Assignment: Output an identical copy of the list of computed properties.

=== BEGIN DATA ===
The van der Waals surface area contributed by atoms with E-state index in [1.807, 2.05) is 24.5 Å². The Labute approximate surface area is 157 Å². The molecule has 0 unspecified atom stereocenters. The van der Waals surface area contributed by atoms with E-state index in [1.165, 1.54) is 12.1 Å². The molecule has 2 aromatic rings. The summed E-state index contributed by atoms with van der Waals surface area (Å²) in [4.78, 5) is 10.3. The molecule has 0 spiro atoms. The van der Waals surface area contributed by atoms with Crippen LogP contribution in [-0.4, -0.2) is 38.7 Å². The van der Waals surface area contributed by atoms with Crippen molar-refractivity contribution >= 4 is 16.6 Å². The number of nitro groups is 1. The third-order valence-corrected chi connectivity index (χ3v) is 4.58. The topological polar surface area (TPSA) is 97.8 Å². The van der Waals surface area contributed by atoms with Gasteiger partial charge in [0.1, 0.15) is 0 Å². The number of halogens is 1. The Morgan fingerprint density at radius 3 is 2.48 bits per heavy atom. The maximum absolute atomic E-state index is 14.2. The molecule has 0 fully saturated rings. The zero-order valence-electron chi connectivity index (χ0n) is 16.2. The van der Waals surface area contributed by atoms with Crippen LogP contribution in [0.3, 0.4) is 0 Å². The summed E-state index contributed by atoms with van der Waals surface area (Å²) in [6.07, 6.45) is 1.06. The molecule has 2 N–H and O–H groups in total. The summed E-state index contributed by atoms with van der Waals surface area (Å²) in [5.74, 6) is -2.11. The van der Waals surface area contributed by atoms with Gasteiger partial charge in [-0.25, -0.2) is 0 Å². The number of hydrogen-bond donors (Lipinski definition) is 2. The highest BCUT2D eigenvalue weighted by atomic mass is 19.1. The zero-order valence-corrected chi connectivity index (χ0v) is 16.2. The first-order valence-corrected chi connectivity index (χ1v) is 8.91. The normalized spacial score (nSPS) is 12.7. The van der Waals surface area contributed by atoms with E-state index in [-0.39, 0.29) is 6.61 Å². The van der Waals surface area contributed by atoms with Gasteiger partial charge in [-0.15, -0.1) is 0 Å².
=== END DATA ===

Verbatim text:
The van der Waals surface area contributed by atoms with E-state index in [1.807, 2.05) is 24.5 Å². The Labute approximate surface area is 157 Å². The molecule has 0 unspecified atom stereocenters. The van der Waals surface area contributed by atoms with E-state index in [1.165, 1.54) is 12.1 Å². The molecule has 2 aromatic rings. The summed E-state index contributed by atoms with van der Waals surface area (Å²) in [4.78, 5) is 10.3. The molecule has 0 spiro atoms. The van der Waals surface area contributed by atoms with Crippen LogP contribution in [-0.4, -0.2) is 38.7 Å². The van der Waals surface area contributed by atoms with Crippen molar-refractivity contribution >= 4 is 16.6 Å². The number of nitro groups is 1. The third-order valence-corrected chi connectivity index (χ3v) is 4.58. The topological polar surface area (TPSA) is 97.8 Å². The van der Waals surface area contributed by atoms with Gasteiger partial charge in [0.1, 0.15) is 0 Å². The number of halogens is 1. The Morgan fingerprint density at radius 3 is 2.48 bits per heavy atom. The maximum absolute atomic E-state index is 14.2. The molecule has 0 fully saturated rings. The zero-order valence-electron chi connectivity index (χ0n) is 16.2. The van der Waals surface area contributed by atoms with Crippen LogP contribution in [0.3, 0.4) is 0 Å². The summed E-state index contributed by atoms with van der Waals surface area (Å²) in [6.07, 6.45) is 1.06. The molecule has 2 N–H and O–H groups in total. The summed E-state index contributed by atoms with van der Waals surface area (Å²) in [5.74, 6) is -2.11. The van der Waals surface area contributed by atoms with Gasteiger partial charge in [-0.25, -0.2) is 0 Å². The number of hydrogen-bond donors (Lipinski definition) is 2. The highest BCUT2D eigenvalue weighted by atomic mass is 19.1. The zero-order valence-corrected chi connectivity index (χ0v) is 16.2. The first-order valence-corrected chi connectivity index (χ1v) is 8.91. The normalized spacial score (nSPS) is 12.7. The van der Waals surface area contributed by atoms with E-state index in [-0.39, 0.29) is 6.61 Å². The van der Waals surface area contributed by atoms with Gasteiger partial charge in [-0.15, -0.1) is 0 Å².